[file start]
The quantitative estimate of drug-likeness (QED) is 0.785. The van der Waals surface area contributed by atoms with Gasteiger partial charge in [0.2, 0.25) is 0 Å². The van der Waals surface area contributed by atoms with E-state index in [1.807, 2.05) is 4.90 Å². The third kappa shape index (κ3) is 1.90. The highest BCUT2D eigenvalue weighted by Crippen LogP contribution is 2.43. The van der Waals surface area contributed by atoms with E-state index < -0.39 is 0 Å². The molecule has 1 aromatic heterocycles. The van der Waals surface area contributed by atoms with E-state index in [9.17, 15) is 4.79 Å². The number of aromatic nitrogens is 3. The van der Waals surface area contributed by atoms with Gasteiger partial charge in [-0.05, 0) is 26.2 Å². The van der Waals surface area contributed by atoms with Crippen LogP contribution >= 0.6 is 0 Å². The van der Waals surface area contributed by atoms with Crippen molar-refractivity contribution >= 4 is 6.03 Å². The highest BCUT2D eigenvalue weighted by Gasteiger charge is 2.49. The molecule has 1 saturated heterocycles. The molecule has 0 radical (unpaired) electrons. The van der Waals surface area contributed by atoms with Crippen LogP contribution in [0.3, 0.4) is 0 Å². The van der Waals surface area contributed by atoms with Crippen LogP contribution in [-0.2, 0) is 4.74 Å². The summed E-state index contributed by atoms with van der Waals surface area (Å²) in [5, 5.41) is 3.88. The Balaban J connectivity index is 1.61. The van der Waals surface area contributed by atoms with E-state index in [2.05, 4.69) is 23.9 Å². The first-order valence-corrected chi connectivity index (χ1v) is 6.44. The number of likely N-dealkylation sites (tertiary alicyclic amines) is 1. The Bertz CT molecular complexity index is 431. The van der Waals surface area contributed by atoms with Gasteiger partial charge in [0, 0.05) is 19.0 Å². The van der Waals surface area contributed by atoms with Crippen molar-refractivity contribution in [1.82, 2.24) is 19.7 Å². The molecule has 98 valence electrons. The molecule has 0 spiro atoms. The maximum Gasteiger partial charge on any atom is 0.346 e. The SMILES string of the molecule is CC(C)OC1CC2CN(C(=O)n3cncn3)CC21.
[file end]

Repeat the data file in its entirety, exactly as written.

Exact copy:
The quantitative estimate of drug-likeness (QED) is 0.785. The van der Waals surface area contributed by atoms with Gasteiger partial charge in [0.2, 0.25) is 0 Å². The van der Waals surface area contributed by atoms with E-state index in [1.807, 2.05) is 4.90 Å². The third kappa shape index (κ3) is 1.90. The highest BCUT2D eigenvalue weighted by Crippen LogP contribution is 2.43. The van der Waals surface area contributed by atoms with E-state index < -0.39 is 0 Å². The molecule has 1 aromatic heterocycles. The van der Waals surface area contributed by atoms with E-state index in [9.17, 15) is 4.79 Å². The number of aromatic nitrogens is 3. The van der Waals surface area contributed by atoms with Gasteiger partial charge in [-0.05, 0) is 26.2 Å². The van der Waals surface area contributed by atoms with Crippen LogP contribution >= 0.6 is 0 Å². The van der Waals surface area contributed by atoms with Crippen molar-refractivity contribution >= 4 is 6.03 Å². The highest BCUT2D eigenvalue weighted by Gasteiger charge is 2.49. The molecule has 1 saturated heterocycles. The molecule has 0 radical (unpaired) electrons. The van der Waals surface area contributed by atoms with Crippen LogP contribution in [0.3, 0.4) is 0 Å². The van der Waals surface area contributed by atoms with Crippen LogP contribution in [-0.2, 0) is 4.74 Å². The summed E-state index contributed by atoms with van der Waals surface area (Å²) in [5, 5.41) is 3.88. The Balaban J connectivity index is 1.61. The van der Waals surface area contributed by atoms with E-state index in [2.05, 4.69) is 23.9 Å². The first-order valence-corrected chi connectivity index (χ1v) is 6.44. The number of likely N-dealkylation sites (tertiary alicyclic amines) is 1. The Bertz CT molecular complexity index is 431. The van der Waals surface area contributed by atoms with Gasteiger partial charge in [0, 0.05) is 19.0 Å². The van der Waals surface area contributed by atoms with Crippen molar-refractivity contribution in [1.82, 2.24) is 19.7 Å². The molecule has 98 valence electrons. The molecule has 0 spiro atoms. The maximum Gasteiger partial charge on any atom is 0.346 e. The SMILES string of the molecule is CC(C)OC1CC2CN(C(=O)n3cncn3)CC21.